The Most Intolerant Wins: The Dictatorship of the Small Minority

The “persecutions” of the Christians had vastly more to do with the intolerance of the Christians for the pantheon and local gods, than the reverse

Most intolerant wina. Minority rule. “Roman pagans were initially tolerant of Christians, as the tradition was to share gods with other members of the empire. But they wondered why these Nazarenes didn’t want to give and take gods and offer that Jesus fellow to the Roman pantheon in exchange for some other gods. What, our gods aren’t good enough for them? But Christians were intolerant of Roman paganism. The “persecutions” of the Christians had vastly more to do with the intolerance of the Christians for the pantheon and local gods, than the reverse. What we read is history written by the Christian side, not the Greco-Roman one.”

Markets are often ruled more by most stubborn actors than by the aggregate behavior

“We can say that markets aren’t the sum of market participants, but price changes reflect the activities of the most motivated buyer and seller. Yes, the most motivated rules. Indeed this is something that only traders seem to understand: why a price can drop by ten percent because of a single seller. All you need is a stubborn seller.”

The Most Intolerant Wins. When a stubborn daughter eat only nonGMO food

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“Figure 2 shows four boxes exhibiting what is called fractal self-similarity. Each box contains four smaller boxes. Each one of the four boxes will contain four boxes, and so all the way down, and all the way up until we reach a certain level. There are two colors: yellow for the majority choice, and pink for the minority one.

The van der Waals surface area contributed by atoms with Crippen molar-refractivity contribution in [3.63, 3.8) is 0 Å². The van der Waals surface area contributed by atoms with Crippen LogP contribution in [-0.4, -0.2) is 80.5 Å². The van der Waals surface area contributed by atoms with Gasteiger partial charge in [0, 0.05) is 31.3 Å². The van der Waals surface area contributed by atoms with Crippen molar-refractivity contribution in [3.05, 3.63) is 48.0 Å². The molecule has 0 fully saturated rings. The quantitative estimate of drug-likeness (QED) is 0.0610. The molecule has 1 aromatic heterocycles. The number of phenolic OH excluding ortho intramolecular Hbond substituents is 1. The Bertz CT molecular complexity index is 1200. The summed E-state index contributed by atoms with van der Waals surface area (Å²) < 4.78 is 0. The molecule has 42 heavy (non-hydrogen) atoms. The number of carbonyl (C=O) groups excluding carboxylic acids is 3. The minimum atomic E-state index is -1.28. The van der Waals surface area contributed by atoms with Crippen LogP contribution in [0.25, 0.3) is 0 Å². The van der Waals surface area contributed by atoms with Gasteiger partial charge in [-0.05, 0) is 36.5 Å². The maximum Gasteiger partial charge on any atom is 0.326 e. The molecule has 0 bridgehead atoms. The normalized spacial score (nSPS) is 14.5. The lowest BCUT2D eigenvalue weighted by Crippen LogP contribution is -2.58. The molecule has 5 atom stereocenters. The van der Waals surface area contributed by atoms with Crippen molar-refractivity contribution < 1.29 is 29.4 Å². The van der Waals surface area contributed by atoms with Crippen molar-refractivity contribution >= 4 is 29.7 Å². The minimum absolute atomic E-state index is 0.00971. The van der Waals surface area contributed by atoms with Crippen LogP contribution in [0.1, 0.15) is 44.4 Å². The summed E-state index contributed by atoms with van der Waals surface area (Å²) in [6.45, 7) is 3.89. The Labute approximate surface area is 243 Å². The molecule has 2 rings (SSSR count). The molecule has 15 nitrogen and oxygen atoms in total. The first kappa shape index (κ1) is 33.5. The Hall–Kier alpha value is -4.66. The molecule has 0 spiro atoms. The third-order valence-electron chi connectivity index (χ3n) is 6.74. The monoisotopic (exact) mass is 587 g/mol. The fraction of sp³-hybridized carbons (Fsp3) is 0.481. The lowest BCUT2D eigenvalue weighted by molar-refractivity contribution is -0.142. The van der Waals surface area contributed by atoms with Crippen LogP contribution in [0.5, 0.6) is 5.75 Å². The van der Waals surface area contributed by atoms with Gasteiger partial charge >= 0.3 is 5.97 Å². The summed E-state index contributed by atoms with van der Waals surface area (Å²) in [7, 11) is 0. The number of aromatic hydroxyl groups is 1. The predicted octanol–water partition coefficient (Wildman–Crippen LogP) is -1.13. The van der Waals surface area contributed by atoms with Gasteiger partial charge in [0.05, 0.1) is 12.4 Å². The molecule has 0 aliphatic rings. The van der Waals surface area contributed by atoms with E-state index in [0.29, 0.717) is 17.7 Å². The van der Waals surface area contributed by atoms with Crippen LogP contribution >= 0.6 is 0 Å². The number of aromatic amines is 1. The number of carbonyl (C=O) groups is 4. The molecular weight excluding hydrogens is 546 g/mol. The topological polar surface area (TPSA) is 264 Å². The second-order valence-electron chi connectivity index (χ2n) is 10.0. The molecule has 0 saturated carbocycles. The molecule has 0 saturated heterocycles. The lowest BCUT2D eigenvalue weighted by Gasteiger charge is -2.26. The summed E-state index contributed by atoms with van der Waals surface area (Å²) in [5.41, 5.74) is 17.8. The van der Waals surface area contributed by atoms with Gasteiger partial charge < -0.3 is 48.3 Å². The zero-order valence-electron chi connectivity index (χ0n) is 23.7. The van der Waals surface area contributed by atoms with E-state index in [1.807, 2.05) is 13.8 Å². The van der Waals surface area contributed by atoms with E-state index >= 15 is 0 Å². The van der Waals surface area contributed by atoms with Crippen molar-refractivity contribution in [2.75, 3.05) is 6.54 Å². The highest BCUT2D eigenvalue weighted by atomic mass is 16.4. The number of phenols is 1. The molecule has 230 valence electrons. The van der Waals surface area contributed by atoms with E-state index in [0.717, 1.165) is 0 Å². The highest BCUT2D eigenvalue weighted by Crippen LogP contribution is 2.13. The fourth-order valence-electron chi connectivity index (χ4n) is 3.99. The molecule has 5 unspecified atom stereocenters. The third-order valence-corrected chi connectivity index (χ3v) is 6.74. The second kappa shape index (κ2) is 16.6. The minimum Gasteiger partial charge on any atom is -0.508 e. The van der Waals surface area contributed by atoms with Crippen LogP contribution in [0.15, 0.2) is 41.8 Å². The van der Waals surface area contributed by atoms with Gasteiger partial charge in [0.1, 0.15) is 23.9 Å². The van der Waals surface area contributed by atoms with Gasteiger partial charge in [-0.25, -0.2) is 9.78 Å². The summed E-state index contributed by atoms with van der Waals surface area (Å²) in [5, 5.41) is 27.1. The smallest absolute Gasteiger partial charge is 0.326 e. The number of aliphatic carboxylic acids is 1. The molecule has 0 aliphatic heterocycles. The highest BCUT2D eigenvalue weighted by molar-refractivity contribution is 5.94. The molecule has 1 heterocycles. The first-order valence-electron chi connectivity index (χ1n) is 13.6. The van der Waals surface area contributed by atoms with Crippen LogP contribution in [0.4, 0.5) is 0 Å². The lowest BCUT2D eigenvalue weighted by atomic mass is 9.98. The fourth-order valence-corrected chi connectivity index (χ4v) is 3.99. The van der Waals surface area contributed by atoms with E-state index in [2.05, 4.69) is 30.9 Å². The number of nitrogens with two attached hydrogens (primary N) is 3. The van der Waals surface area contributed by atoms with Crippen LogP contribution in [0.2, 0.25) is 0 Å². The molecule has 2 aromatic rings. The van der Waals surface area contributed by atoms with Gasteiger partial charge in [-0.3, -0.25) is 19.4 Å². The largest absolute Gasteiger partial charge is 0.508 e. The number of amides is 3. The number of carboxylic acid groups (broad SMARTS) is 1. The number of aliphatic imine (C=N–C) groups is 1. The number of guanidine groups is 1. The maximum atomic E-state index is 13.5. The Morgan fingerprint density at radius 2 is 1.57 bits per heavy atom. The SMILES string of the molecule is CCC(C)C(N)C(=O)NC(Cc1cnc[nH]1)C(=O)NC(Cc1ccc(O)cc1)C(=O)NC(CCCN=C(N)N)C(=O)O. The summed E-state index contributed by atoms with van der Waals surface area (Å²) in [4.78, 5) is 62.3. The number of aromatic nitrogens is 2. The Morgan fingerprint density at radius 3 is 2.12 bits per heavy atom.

Assume the smaller unit contains four people, a family of four. One of them is in the intransigent minority and eats only nonGMO food (which includes organic). The color of the box is pink and the others yellow . We “renormalize once” as we move up: the stubborn daughter manages to impose her rule on the four and the unit is now all pink, i.e. will opt for nonGMO. Now, step three, you have the family going to a barbecue party attended by three other families. As they are known to only eat nonGMO, the guests will cook only organic. The local grocery store realizing the neighborhood is only nonGMO switches to nonGMO to simplify life, which impacts the local wholesaler, and the stories continues and “renormalizes”.”

Binary values doesn't include minority opinions

“Wherever you look across societies and histories, you tend to find the same general moral laws prevailing, with some, but not significant, variations: do not steal (at least not from within the tribe); do not hunt orphans for pleasure; do not gratuitously beat up passers by for training, use instead a boxing bags (unless you are Spartan and even then you can only kill a limited number of helots for training purposes), and similar interdicts. And we can see these rules evolving over time to become more universal, expanding to a broader set, to progressively include slaves, other tribes, other species (animals, economists), etc. And one property of these laws: they are black-and-white, binary, discrete, and allow no shadow. You cannot steal “a little bit” or murder “moderately”. You cannot keep Kosher and eat “just a little bit” of pork on Sunday barbecues.”